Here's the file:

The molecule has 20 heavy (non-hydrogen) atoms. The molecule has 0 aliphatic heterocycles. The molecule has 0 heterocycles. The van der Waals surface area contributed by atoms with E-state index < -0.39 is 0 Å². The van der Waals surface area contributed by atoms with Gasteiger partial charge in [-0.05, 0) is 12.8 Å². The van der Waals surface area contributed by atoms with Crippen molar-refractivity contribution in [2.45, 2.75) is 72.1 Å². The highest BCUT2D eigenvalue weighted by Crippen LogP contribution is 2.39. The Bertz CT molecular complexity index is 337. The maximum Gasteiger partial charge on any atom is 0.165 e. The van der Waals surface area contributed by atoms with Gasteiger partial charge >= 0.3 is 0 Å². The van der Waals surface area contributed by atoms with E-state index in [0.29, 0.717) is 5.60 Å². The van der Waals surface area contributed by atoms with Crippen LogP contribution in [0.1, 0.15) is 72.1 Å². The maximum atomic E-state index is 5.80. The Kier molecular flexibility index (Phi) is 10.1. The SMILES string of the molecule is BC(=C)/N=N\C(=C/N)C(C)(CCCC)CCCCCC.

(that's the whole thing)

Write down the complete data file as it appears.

The molecule has 20 heavy (non-hydrogen) atoms. The molecule has 0 aliphatic heterocycles. The molecule has 0 heterocycles. The van der Waals surface area contributed by atoms with E-state index < -0.39 is 0 Å². The van der Waals surface area contributed by atoms with Gasteiger partial charge in [-0.05, 0) is 12.8 Å². The van der Waals surface area contributed by atoms with Crippen molar-refractivity contribution in [2.45, 2.75) is 72.1 Å². The highest BCUT2D eigenvalue weighted by Crippen LogP contribution is 2.39. The Bertz CT molecular complexity index is 337. The maximum Gasteiger partial charge on any atom is 0.165 e. The van der Waals surface area contributed by atoms with Gasteiger partial charge >= 0.3 is 0 Å². The van der Waals surface area contributed by atoms with E-state index in [0.29, 0.717) is 5.60 Å². The van der Waals surface area contributed by atoms with Crippen LogP contribution in [0.1, 0.15) is 72.1 Å². The maximum atomic E-state index is 5.80. The Kier molecular flexibility index (Phi) is 10.1. The SMILES string of the molecule is BC(=C)/N=N\C(=C/N)C(C)(CCCC)CCCCCC.